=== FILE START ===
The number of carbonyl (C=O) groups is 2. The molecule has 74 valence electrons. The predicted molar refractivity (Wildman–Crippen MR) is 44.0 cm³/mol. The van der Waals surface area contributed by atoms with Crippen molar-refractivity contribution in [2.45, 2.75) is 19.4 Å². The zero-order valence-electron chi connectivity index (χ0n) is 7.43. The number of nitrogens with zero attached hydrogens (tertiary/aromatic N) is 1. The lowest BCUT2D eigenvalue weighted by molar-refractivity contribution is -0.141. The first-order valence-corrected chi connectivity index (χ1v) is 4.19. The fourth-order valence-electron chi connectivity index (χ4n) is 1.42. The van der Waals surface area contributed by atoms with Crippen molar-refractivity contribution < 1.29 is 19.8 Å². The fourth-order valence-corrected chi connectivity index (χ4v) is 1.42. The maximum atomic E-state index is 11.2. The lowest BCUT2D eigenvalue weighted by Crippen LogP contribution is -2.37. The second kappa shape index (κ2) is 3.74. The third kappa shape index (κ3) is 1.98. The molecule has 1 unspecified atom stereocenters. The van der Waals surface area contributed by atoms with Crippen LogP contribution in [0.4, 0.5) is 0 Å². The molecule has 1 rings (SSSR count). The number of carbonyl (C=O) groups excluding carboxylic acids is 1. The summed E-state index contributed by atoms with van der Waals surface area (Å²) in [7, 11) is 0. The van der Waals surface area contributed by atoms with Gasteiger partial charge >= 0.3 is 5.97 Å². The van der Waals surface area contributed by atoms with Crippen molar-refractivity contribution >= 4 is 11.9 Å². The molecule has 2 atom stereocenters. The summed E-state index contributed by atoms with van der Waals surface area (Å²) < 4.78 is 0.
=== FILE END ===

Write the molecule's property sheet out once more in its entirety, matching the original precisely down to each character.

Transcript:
The number of carbonyl (C=O) groups is 2. The molecule has 74 valence electrons. The predicted molar refractivity (Wildman–Crippen MR) is 44.0 cm³/mol. The van der Waals surface area contributed by atoms with Crippen molar-refractivity contribution in [2.45, 2.75) is 19.4 Å². The zero-order valence-electron chi connectivity index (χ0n) is 7.43. The number of nitrogens with zero attached hydrogens (tertiary/aromatic N) is 1. The lowest BCUT2D eigenvalue weighted by molar-refractivity contribution is -0.141. The first-order valence-corrected chi connectivity index (χ1v) is 4.19. The fourth-order valence-electron chi connectivity index (χ4n) is 1.42. The van der Waals surface area contributed by atoms with Crippen molar-refractivity contribution < 1.29 is 19.8 Å². The fourth-order valence-corrected chi connectivity index (χ4v) is 1.42. The maximum atomic E-state index is 11.2. The lowest BCUT2D eigenvalue weighted by Crippen LogP contribution is -2.37. The second kappa shape index (κ2) is 3.74. The third kappa shape index (κ3) is 1.98. The molecule has 1 unspecified atom stereocenters. The van der Waals surface area contributed by atoms with Crippen LogP contribution in [0.4, 0.5) is 0 Å². The molecule has 1 rings (SSSR count). The number of carbonyl (C=O) groups excluding carboxylic acids is 1. The summed E-state index contributed by atoms with van der Waals surface area (Å²) in [7, 11) is 0. The van der Waals surface area contributed by atoms with Gasteiger partial charge >= 0.3 is 5.97 Å². The van der Waals surface area contributed by atoms with Crippen molar-refractivity contribution >= 4 is 11.9 Å². The molecule has 2 atom stereocenters. The summed E-state index contributed by atoms with van der Waals surface area (Å²) < 4.78 is 0.